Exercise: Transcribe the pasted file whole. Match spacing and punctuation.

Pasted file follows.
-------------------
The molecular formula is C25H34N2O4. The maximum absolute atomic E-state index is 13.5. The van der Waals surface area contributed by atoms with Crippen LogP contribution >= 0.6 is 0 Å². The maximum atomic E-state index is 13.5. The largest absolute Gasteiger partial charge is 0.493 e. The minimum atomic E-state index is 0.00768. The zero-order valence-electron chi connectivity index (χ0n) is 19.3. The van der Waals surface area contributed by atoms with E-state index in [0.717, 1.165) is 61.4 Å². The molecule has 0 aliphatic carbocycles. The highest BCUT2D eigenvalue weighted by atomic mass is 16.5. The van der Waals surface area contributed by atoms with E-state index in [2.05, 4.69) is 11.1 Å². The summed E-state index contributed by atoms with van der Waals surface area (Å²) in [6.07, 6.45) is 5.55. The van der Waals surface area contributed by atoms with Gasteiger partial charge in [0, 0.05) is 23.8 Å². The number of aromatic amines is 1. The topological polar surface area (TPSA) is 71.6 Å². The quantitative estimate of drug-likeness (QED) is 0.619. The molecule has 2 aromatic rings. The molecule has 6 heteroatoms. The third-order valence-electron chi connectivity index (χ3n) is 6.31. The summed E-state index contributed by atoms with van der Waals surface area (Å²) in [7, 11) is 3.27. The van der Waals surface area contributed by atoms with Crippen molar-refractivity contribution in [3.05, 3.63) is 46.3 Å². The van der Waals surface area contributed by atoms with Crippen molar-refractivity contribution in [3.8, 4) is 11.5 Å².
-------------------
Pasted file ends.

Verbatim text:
The molecular formula is C25H34N2O4. The maximum absolute atomic E-state index is 13.5. The van der Waals surface area contributed by atoms with Crippen LogP contribution >= 0.6 is 0 Å². The maximum atomic E-state index is 13.5. The largest absolute Gasteiger partial charge is 0.493 e. The minimum atomic E-state index is 0.00768. The zero-order valence-electron chi connectivity index (χ0n) is 19.3. The van der Waals surface area contributed by atoms with E-state index in [0.717, 1.165) is 61.4 Å². The molecule has 0 aliphatic carbocycles. The highest BCUT2D eigenvalue weighted by atomic mass is 16.5. The van der Waals surface area contributed by atoms with E-state index in [2.05, 4.69) is 11.1 Å². The summed E-state index contributed by atoms with van der Waals surface area (Å²) in [6.07, 6.45) is 5.55. The van der Waals surface area contributed by atoms with Gasteiger partial charge in [0, 0.05) is 23.8 Å². The number of aromatic amines is 1. The topological polar surface area (TPSA) is 71.6 Å². The quantitative estimate of drug-likeness (QED) is 0.619. The molecule has 2 aromatic rings. The molecule has 6 heteroatoms. The third-order valence-electron chi connectivity index (χ3n) is 6.31. The summed E-state index contributed by atoms with van der Waals surface area (Å²) in [7, 11) is 3.27. The van der Waals surface area contributed by atoms with Crippen molar-refractivity contribution in [3.05, 3.63) is 46.3 Å². The van der Waals surface area contributed by atoms with Crippen molar-refractivity contribution in [3.8, 4) is 11.5 Å².